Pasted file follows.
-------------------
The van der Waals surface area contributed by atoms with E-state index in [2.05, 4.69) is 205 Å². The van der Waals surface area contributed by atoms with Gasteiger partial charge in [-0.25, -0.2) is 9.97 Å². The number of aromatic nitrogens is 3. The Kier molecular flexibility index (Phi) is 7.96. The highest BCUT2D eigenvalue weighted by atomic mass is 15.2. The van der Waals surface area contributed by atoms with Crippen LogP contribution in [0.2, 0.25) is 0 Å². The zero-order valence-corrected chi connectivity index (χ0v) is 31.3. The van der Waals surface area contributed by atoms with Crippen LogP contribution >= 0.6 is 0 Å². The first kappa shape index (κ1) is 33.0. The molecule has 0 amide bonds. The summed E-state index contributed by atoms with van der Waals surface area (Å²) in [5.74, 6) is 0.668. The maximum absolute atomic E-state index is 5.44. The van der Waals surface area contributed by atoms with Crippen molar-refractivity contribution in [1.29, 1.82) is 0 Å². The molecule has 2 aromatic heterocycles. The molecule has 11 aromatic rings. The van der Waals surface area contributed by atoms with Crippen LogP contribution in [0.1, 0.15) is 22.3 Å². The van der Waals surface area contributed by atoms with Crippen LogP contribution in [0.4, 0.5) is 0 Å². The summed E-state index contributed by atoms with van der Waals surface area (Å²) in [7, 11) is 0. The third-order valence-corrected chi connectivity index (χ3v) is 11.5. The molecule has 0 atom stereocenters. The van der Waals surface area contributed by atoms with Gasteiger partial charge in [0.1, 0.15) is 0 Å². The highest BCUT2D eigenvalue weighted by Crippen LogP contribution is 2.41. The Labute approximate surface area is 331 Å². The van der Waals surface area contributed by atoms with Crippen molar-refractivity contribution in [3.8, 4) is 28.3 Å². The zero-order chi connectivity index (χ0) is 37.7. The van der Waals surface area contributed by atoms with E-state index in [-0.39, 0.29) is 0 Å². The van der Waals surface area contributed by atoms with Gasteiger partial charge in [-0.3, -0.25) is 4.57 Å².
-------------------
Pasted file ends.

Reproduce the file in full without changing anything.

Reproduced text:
The van der Waals surface area contributed by atoms with E-state index in [2.05, 4.69) is 205 Å². The van der Waals surface area contributed by atoms with Gasteiger partial charge in [-0.25, -0.2) is 9.97 Å². The number of aromatic nitrogens is 3. The Kier molecular flexibility index (Phi) is 7.96. The highest BCUT2D eigenvalue weighted by atomic mass is 15.2. The van der Waals surface area contributed by atoms with Crippen LogP contribution in [0.2, 0.25) is 0 Å². The zero-order valence-corrected chi connectivity index (χ0v) is 31.3. The van der Waals surface area contributed by atoms with Crippen LogP contribution >= 0.6 is 0 Å². The first kappa shape index (κ1) is 33.0. The molecule has 0 amide bonds. The summed E-state index contributed by atoms with van der Waals surface area (Å²) in [5.74, 6) is 0.668. The maximum absolute atomic E-state index is 5.44. The van der Waals surface area contributed by atoms with Crippen molar-refractivity contribution in [1.29, 1.82) is 0 Å². The molecule has 2 aromatic heterocycles. The molecule has 11 aromatic rings. The van der Waals surface area contributed by atoms with Crippen LogP contribution in [0.1, 0.15) is 22.3 Å². The van der Waals surface area contributed by atoms with Crippen LogP contribution in [0.4, 0.5) is 0 Å². The summed E-state index contributed by atoms with van der Waals surface area (Å²) in [7, 11) is 0. The third-order valence-corrected chi connectivity index (χ3v) is 11.5. The molecule has 0 atom stereocenters. The van der Waals surface area contributed by atoms with Gasteiger partial charge in [0.1, 0.15) is 0 Å². The highest BCUT2D eigenvalue weighted by Crippen LogP contribution is 2.41. The Labute approximate surface area is 331 Å². The van der Waals surface area contributed by atoms with Crippen molar-refractivity contribution in [3.8, 4) is 28.3 Å². The zero-order chi connectivity index (χ0) is 37.7. The van der Waals surface area contributed by atoms with E-state index in [-0.39, 0.29) is 0 Å². The van der Waals surface area contributed by atoms with Gasteiger partial charge in [-0.3, -0.25) is 4.57 Å².